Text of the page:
All they want is an answer to the question in the title. Your answer buries this information below several paragraphs of other content, most of which will be irrelevant to your greater audience.

Sure, you expanded your answer later. But the users who downvoted it have no reason to wait around and watch your answer. They have moved on and are not likely to read your edit or give your answer a second thought; or they think it is still not useful because you buried it underneath a bunch of irrelevant points. Either way, there is another answer that directly and concisely provides the information relevant to the majority of this question's audience.

I appreciate your willingness to help identify other problems in the author's understanding but Q&A here are meant for a broader audience. Over time, the author should fade into the background; only the problem itself, as can be found via search engine, remains relevant. With that in mind, I think your answer is not adding any value here. In your situation, I would choose to delete it.

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  • Thank you for providing your point of view. Appreciate that. However, The future reader is not going to be using the same code as the author of the question... I couldn't agree. I have seen a lot of posts with ....as in this question<link>. and mostly, they are blind copy paste of the code from previous question having the same mistakes or poor indentation. :-) Commented Apr 1, 2015 at 17:09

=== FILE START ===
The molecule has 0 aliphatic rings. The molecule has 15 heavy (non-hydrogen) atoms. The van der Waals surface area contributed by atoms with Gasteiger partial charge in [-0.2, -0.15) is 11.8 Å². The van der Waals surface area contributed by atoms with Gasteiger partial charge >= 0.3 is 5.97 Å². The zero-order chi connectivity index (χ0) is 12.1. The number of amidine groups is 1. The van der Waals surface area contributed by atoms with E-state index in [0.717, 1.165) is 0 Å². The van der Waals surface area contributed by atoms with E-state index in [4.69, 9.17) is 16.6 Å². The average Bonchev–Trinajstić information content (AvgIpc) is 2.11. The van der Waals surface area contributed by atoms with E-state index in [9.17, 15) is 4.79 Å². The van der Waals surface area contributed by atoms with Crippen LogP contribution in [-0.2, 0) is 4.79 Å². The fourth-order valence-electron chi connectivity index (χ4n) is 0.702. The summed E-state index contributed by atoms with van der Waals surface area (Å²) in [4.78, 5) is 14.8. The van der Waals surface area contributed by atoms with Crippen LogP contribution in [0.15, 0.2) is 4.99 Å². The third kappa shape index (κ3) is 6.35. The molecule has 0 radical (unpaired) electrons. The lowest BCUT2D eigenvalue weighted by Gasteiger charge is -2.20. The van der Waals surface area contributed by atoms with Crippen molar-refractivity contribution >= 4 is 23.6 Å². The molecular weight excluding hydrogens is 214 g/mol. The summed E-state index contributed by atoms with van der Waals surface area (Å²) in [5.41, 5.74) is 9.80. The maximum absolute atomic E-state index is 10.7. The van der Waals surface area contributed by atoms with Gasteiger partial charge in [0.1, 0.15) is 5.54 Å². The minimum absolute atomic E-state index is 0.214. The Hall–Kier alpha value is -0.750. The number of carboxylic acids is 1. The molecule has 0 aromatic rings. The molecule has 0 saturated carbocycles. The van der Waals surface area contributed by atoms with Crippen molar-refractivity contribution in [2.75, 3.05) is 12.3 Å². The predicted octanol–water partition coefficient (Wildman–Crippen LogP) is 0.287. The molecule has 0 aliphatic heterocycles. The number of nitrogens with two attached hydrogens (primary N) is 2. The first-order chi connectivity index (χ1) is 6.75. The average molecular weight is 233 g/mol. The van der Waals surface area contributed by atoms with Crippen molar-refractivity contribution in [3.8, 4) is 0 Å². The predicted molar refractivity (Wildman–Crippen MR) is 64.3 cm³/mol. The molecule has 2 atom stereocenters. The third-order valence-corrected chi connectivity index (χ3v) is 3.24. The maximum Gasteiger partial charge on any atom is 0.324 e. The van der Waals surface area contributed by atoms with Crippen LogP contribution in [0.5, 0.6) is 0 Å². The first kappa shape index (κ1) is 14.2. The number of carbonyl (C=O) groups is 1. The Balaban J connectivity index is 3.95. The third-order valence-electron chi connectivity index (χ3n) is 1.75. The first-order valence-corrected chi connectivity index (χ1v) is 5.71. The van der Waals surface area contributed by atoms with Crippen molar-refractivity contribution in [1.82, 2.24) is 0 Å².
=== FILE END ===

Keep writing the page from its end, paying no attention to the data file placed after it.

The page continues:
• Your audience is far larger than the set of users who actively contribute content to Stack Overflow. Beware of confirmation bias.
    – Air
    Commented Apr 1, 2015 at 17:24
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While I didn't downvote (I didn't see the question until I saw the link you provided), I'd guess that the reason you got downvoted was because you buried the answer to the actual question at the very end of your answer, far beneath all of your other corrections/suggestions.

My rule of thumb when answering a question as far as priorities:

Answer the specific question asked first, before you write anything else.

If you then want to add other suggestions or ideas, do so, but after answering the question asked, and not before. People reading the question and then looking at answers are going to immediately notice if you haven't done so, and vote accordingly. They may not bother to read through the dozen other things you've addressed to see that you've done so, in the fine print at the bottom of the page, beneath all of the other text. Always answer the specific question first, so that it's clear you're doing so.

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After looking at your answer and review it's history: You originally answered at Apr 1 at 13:00 and the final edit was 3 hours later Apr 1 at 16:01.

You have slowly improved your answer of the time period but not fast enough for the other viewers to give your answer a chance.

Even though there is already an accepted answer, I'd suggest the following:

  1. Delete your current answer (gain reputation back, remove dislike answer)
  2. Add another answer to this question (simply, improved answer - contributing something new)
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  • "Add another answer" - The only reason for this would be if his answer actually contributed something new to the question, right?
    – Mackan
    Commented Apr 7, 2015 at 8:23
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    @Mackan Yeah. The question already has an accepted answer. Commented Apr 7, 2015 at 12:42
  • I like the addition. A bit clearer for the likes of me :)
    – Mackan
    Commented Apr 7, 2015 at 16:25
  • @Mackan I guess it didn't matter, someone still down voted my answer even though it aligns with the top answer. Commented Apr 7, 2015 at 16:28